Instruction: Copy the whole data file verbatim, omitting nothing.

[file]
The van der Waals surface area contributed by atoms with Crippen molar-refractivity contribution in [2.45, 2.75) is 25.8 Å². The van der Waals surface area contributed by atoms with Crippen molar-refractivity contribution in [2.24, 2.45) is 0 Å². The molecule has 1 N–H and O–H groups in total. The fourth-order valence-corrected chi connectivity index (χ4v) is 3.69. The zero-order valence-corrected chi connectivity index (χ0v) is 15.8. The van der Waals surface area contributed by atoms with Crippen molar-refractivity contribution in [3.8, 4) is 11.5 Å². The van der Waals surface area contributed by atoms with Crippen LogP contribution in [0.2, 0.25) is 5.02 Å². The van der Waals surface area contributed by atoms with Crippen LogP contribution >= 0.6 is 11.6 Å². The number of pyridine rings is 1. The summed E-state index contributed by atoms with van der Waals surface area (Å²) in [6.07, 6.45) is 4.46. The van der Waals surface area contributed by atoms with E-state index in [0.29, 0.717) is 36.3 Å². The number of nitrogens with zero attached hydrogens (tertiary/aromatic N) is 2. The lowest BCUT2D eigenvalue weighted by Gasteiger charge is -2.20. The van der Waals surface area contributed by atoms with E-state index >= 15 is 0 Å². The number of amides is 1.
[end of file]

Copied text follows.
The van der Waals surface area contributed by atoms with Crippen molar-refractivity contribution in [2.45, 2.75) is 25.8 Å². The van der Waals surface area contributed by atoms with Crippen molar-refractivity contribution in [2.24, 2.45) is 0 Å². The molecule has 1 N–H and O–H groups in total. The fourth-order valence-corrected chi connectivity index (χ4v) is 3.69. The zero-order valence-corrected chi connectivity index (χ0v) is 15.8. The van der Waals surface area contributed by atoms with Crippen molar-refractivity contribution in [3.8, 4) is 11.5 Å². The van der Waals surface area contributed by atoms with Crippen LogP contribution in [0.2, 0.25) is 5.02 Å². The van der Waals surface area contributed by atoms with Crippen LogP contribution >= 0.6 is 11.6 Å². The number of pyridine rings is 1. The summed E-state index contributed by atoms with van der Waals surface area (Å²) in [6.07, 6.45) is 4.46. The van der Waals surface area contributed by atoms with E-state index in [0.29, 0.717) is 36.3 Å². The number of nitrogens with zero attached hydrogens (tertiary/aromatic N) is 2. The lowest BCUT2D eigenvalue weighted by Gasteiger charge is -2.20. The van der Waals surface area contributed by atoms with E-state index >= 15 is 0 Å². The number of amides is 1.